UX-expert and Founder of company Measuring Usability Jeff Sauro has published in his blog material in which he has listed 7 methods of defining priority for customer requirements.
Sauro says that almost any product developer has a long list of things he/she wants to change, correct or realize from scratch. In order to cover all the points, many resources are needed so that’s why it’s necessary to have priorities. Measuring Usability Founder offers 7 methods to define the most important tasks.
As a rule, it’s possible to solve various tasks with the help of a website or an app. But not all of them are the reason why a person decides to use this or that soft, considers Sauro. Before defining the most priority tasks, it’s necessary to determine which needs do users want to satisfy with the help of the product.
In order to do this, you should carry out field testing with some experienced users involved. Usually, these people are offered a list including a great many of various tasks which can be solved with the help of a product and then they’re asked to choose the most important ones. You can understand the main needs of users by such a method and get down to the corresponding functions.
This technique is described in the book ‘Customer Analytics For Dummies‘.
After you’ve defined the most important tasks for a user with the help of the 1st method, you still have a list of some requirements. 2 tasks occur. Firstly, we should decide how important for users is each demanded function. Secondly, we should understand to what extent will users be satisfied after carrying out their demands. According to Sauro, you should strive for fulfilling the tasks which are important and will bring the maximum positive emotions to the users.
This scheme works like that: while testing, users get a list of previously chosen demands on innovations. Then they’re asked to rank them according to the importance and satisfaction which this function will bring. Then a formula is used: «importance» + («importance» – «satisfaction»). It’ll help to define the most prospective innovations for realization in the project.
You can read more about it in other Jeff Sauro’s article.
With the help of the Kano model, product developers can find out which functions users expect to see, which ones they don’t want to see and which ones will make them ecstatic.
In order to carry out modeling, it’s necessary to have user selection who will tell about their emotional state when they see the presence/absence of a definite function in a product. With such a method you’ll be able to understand which functions users can’t live without and which ones aren’t important. Also modeling by Kano method will help to find out which innovations clients would like. Today an example of such a function is Wi-Fi in airplanes, in 1980 it was a glass-holder in a car.
Quality Function Deployment, QFD, is a method that product developers use. Its essence is building a special matrix, including user needs placed according to its priorities, rating of consumer characteristics of these functions and information about competing products characteristics.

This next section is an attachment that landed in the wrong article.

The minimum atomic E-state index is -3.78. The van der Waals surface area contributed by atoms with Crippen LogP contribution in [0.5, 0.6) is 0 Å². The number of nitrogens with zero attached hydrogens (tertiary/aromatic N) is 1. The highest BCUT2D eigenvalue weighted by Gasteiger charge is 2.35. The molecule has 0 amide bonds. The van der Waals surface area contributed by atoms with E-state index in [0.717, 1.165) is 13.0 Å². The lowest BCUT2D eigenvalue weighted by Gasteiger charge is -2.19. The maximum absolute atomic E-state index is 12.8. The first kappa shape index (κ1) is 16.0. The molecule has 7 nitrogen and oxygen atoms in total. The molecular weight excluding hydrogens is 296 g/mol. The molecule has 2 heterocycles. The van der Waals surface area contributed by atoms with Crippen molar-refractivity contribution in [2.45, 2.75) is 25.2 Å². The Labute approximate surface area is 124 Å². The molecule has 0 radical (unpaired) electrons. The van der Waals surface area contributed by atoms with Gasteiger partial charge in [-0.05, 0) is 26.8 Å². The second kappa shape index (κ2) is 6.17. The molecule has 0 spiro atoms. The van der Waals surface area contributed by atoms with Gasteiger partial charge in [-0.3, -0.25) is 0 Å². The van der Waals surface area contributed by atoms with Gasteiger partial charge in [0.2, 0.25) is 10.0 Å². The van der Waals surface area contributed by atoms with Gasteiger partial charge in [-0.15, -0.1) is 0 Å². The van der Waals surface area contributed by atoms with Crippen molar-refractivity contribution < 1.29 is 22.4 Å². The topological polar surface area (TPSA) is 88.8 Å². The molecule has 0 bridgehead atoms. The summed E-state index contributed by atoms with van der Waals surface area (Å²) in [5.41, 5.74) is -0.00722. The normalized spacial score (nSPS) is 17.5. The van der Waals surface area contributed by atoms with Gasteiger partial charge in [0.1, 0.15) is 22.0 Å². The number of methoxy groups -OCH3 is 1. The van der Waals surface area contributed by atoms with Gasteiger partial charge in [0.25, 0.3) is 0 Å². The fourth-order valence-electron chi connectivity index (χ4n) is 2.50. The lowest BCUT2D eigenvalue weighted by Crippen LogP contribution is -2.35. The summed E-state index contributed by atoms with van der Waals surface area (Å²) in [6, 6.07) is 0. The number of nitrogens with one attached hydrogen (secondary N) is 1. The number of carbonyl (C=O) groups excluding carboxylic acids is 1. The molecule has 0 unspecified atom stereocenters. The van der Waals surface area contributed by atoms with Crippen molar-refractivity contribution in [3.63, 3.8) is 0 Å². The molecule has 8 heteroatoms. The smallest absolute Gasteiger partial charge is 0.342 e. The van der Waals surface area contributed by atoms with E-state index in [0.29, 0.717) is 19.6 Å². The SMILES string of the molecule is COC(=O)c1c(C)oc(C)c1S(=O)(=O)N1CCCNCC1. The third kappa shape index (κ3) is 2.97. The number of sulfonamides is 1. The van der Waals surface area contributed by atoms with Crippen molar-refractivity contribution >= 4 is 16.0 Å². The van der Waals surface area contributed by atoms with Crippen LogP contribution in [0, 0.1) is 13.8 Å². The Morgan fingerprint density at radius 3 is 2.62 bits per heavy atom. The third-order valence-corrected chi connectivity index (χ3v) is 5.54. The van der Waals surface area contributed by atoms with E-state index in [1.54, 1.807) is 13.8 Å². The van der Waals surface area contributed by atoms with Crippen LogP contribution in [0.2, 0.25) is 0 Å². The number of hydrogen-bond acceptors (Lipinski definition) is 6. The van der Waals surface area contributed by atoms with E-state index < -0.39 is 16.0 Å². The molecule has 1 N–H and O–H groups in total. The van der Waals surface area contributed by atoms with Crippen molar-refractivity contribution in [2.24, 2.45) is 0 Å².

With the help of the matrix, developers can understand the realization expediency of other requirements. If a demanded function is present in a competing product and is an advantage, so there is a sense to realize it.
Jeff Sauro has published material on QFD.
Famous Pareto rule (80% of the effects come from 20% of the causes) is used for choosing the most perspective tasks. With the help of this technique, the decisions are made on the basis of task sorting according to various features.
Usually, tasks are sorted by criteria like user demands, a number of phone calls to the support on similar questions and the most generated income. And then tasks are which will bring the most of the result by minimal efforts are defined. Sauro says that while testing he usually asks users to list several things they would change in the product. In the process of analysis, they find out that 50% of all the comments are devoted to 2 points and 75% of comments are devoted to the rest of them.
More about Pareto rule.
Сause-effect diagrams (Ishikawa diagram or “Fishbone Diagram”) help to find out possible reasons for the origin of these or that problems. While developing products, every problem has several reasons, Sauro says. Ishikawa diagram method helps to define the most essential connections among various system elements.
The method works like this: at first, all problems you want to avoid are written out. Then you define possible reasons for these problems (“users should register for making a purchase”, “the price is too high”, “no advertisements”). Group them according to some criteria. Then with the help of the “Why?” question search for the root of the problem (“Why few users visit the page with a product description”).
More about Ishikawa diagrams.
Failure Mode and Effects Analysis, FMEA, helps developers to understand what’s the negative effect of these or that actions. It’s possible to find out in which cases it’s more effective to fix existing bugs than add new functionality to the product with the help of this method.
While carrying out the analysis, all the possible problems are written out and then each gets a maximum level of danger. Besides, developers find out how often suchlike problems arise and how many users do they affect. Also, the complexity of the problem revealing is taken into account. In the end Risk Priority Number is calculated, which depends on frequency, scale and complexity of revealing a problem.
More about FMEA.